From Zak M. Salih Email him at zak[AT]borderstan.com.
If there’s a rule book for professional spies, one of the first rules has to be “never fall in love with your mark.” Seems fairly obvious, no? Unfortunately, it’s a rule that junior MI5 operative Serena Frome instantly breaks. And the hard lessons she learns make up the bulk of Sweet Tooth, Ian McEwan’s surprisingly hopeful new novel about cultural espionage in 1970s London, when the Cold War was in one of its many endless lulls.
Serena, a reluctant student of mathematics with a passion for books, enters the world of England’s famed spy organization with the help of a lover (who may or may not be a double agent — one of the many obligatory twists and turns in any spy novel). Once there, she’s assigned to a project code named “Sweet Tooth,” the goal of which is to fund the work of artists who will hopefully churn out pro-democracy, anti-communist work to capture the hearts and minds of the people.
Her mark: a budding writer named Tom Haley, who bears some fairly obvious autobiographical and literary connections with McEwan himself (including a penchant for morbid stories involving obsessive lovers and violent mannequin sex). There’s an instant connection, and in a matter of pages the two are sleeping together, Tom’s writing his first novel (which goes on to win a major literary award), and Serena’s feeling the guilt of stringing her lover along in the interest of national security.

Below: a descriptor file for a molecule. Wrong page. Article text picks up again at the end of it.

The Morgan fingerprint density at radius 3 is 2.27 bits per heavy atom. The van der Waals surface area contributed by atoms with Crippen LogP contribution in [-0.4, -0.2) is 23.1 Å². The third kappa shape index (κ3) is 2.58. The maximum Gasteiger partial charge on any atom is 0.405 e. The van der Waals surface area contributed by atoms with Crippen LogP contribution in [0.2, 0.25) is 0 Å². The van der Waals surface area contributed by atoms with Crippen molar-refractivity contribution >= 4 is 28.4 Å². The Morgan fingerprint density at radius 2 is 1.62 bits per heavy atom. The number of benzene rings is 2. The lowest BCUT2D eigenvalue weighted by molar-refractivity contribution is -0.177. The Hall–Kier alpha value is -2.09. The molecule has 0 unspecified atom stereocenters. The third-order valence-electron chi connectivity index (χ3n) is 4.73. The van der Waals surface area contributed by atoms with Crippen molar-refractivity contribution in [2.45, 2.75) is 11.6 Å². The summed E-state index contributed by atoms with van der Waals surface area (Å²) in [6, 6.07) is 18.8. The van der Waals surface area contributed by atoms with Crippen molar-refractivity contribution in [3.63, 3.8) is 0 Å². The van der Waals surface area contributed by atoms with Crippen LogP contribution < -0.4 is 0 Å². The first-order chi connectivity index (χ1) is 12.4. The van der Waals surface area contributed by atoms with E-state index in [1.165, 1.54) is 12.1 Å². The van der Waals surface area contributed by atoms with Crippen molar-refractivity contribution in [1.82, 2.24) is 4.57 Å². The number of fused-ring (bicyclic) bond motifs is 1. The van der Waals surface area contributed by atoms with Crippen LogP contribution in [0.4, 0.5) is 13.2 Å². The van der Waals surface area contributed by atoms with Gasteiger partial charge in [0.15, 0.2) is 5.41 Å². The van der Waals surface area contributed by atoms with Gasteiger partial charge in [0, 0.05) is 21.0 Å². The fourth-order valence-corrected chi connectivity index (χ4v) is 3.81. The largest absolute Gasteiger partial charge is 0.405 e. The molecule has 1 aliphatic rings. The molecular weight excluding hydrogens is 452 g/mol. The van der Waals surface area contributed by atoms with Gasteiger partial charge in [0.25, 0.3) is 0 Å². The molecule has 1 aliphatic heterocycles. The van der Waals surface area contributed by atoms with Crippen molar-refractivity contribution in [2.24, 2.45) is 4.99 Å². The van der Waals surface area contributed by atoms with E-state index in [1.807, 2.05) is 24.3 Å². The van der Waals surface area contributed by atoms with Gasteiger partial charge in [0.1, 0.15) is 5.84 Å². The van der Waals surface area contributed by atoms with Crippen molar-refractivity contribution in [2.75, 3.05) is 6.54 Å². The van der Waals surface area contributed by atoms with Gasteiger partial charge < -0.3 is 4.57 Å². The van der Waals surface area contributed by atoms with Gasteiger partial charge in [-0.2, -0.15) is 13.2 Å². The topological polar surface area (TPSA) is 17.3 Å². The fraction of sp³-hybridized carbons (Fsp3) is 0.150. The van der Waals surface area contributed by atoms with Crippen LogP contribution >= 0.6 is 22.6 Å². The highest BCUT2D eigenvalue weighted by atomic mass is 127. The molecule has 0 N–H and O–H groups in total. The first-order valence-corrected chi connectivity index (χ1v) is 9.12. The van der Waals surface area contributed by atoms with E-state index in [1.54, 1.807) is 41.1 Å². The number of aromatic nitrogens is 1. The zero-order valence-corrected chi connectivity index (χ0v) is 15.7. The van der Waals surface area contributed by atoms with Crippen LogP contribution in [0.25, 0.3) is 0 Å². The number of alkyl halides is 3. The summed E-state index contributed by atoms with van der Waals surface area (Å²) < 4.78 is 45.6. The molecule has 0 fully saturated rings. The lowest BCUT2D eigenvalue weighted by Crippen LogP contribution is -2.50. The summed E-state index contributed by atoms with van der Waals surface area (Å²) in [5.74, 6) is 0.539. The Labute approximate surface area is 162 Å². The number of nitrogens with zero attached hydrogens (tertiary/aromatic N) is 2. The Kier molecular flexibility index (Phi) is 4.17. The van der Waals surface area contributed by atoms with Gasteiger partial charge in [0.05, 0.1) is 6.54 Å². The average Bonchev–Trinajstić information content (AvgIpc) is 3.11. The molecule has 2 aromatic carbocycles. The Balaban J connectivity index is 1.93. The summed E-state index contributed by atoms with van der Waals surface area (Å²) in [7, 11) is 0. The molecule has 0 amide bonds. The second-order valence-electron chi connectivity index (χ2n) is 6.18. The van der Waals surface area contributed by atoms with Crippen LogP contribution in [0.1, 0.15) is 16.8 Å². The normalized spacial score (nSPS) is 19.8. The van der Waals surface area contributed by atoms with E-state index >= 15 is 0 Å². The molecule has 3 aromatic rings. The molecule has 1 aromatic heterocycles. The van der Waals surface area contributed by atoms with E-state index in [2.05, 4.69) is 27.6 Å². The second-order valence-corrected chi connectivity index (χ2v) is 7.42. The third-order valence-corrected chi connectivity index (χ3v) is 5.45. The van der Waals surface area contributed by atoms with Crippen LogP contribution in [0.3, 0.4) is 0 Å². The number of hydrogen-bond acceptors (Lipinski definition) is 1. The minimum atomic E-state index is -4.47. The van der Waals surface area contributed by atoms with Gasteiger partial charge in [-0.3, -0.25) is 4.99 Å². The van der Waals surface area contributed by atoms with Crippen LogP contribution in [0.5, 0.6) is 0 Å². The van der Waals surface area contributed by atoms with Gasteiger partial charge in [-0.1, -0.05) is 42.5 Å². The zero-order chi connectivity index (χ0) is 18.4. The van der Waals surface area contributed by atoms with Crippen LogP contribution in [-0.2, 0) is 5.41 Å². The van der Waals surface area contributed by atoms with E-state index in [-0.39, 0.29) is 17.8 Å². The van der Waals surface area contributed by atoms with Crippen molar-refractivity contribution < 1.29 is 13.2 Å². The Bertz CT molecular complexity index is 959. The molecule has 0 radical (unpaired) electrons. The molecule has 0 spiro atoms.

The heart of Sweet Tooth, oddly enough, is the novel’s final chapter, which casts a blinding new light on everything we’ve read before. If you haven’t been paying attention to the novel’s subtle agenda, it hits you like a sucker punch. Whether or not you find the ending a cop-out, a tacky use of postmodern trickery or a brilliant example of narrative manipulation depends, in a sense, on whose reading habits you identify with: Serena’s love of straightforward novels about marriage or Tom’s devotion to darker, more manipulative tales.
What was originally a novel about spying eventually transforms into a novel about something equally secretive: the act of writing. McEwan pulled a similar stunt at the end of his masterful novel, Atonement; it worked better there. But while Sweet Tooth certainly has its share of deception and emotional manipulation, the novel is tenderer than anything McEwan’s written before.
In its own strange way, Sweet Tooth is the author’s first novel with a truly happy ending. And for that alone, it’s worth reading.